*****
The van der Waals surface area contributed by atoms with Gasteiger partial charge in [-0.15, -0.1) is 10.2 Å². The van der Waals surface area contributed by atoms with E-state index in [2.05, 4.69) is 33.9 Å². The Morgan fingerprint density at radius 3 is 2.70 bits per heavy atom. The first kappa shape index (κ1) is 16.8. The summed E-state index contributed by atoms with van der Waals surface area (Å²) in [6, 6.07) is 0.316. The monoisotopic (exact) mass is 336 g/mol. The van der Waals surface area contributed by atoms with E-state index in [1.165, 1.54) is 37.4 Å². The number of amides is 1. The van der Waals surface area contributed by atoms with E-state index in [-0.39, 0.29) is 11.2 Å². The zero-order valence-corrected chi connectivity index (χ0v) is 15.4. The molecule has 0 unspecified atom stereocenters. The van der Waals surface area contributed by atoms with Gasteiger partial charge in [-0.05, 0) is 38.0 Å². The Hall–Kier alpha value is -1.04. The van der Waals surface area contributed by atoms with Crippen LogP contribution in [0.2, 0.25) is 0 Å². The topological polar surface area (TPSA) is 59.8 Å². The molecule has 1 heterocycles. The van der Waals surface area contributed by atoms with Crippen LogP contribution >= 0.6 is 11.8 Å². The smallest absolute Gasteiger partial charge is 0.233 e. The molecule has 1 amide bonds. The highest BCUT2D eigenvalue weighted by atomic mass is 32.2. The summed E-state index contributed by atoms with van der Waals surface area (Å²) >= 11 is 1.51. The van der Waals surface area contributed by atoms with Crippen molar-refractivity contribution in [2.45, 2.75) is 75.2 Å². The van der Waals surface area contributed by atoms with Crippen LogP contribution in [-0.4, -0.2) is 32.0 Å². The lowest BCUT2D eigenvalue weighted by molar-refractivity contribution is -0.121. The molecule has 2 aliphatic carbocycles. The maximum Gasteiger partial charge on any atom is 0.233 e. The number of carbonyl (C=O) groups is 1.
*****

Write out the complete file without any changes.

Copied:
The van der Waals surface area contributed by atoms with Gasteiger partial charge in [-0.15, -0.1) is 10.2 Å². The van der Waals surface area contributed by atoms with E-state index in [2.05, 4.69) is 33.9 Å². The Morgan fingerprint density at radius 3 is 2.70 bits per heavy atom. The first kappa shape index (κ1) is 16.8. The summed E-state index contributed by atoms with van der Waals surface area (Å²) in [6, 6.07) is 0.316. The monoisotopic (exact) mass is 336 g/mol. The van der Waals surface area contributed by atoms with E-state index in [1.165, 1.54) is 37.4 Å². The number of amides is 1. The van der Waals surface area contributed by atoms with E-state index in [-0.39, 0.29) is 11.2 Å². The zero-order valence-corrected chi connectivity index (χ0v) is 15.4. The molecule has 0 unspecified atom stereocenters. The van der Waals surface area contributed by atoms with Gasteiger partial charge in [-0.05, 0) is 38.0 Å². The Hall–Kier alpha value is -1.04. The van der Waals surface area contributed by atoms with Crippen LogP contribution in [0.2, 0.25) is 0 Å². The topological polar surface area (TPSA) is 59.8 Å². The molecule has 1 heterocycles. The van der Waals surface area contributed by atoms with Crippen LogP contribution >= 0.6 is 11.8 Å². The smallest absolute Gasteiger partial charge is 0.233 e. The molecule has 1 amide bonds. The highest BCUT2D eigenvalue weighted by atomic mass is 32.2. The summed E-state index contributed by atoms with van der Waals surface area (Å²) >= 11 is 1.51. The van der Waals surface area contributed by atoms with Crippen molar-refractivity contribution in [2.45, 2.75) is 75.2 Å². The van der Waals surface area contributed by atoms with Crippen LogP contribution in [-0.4, -0.2) is 32.0 Å². The lowest BCUT2D eigenvalue weighted by molar-refractivity contribution is -0.121. The molecule has 2 aliphatic carbocycles. The maximum Gasteiger partial charge on any atom is 0.233 e. The number of carbonyl (C=O) groups is 1.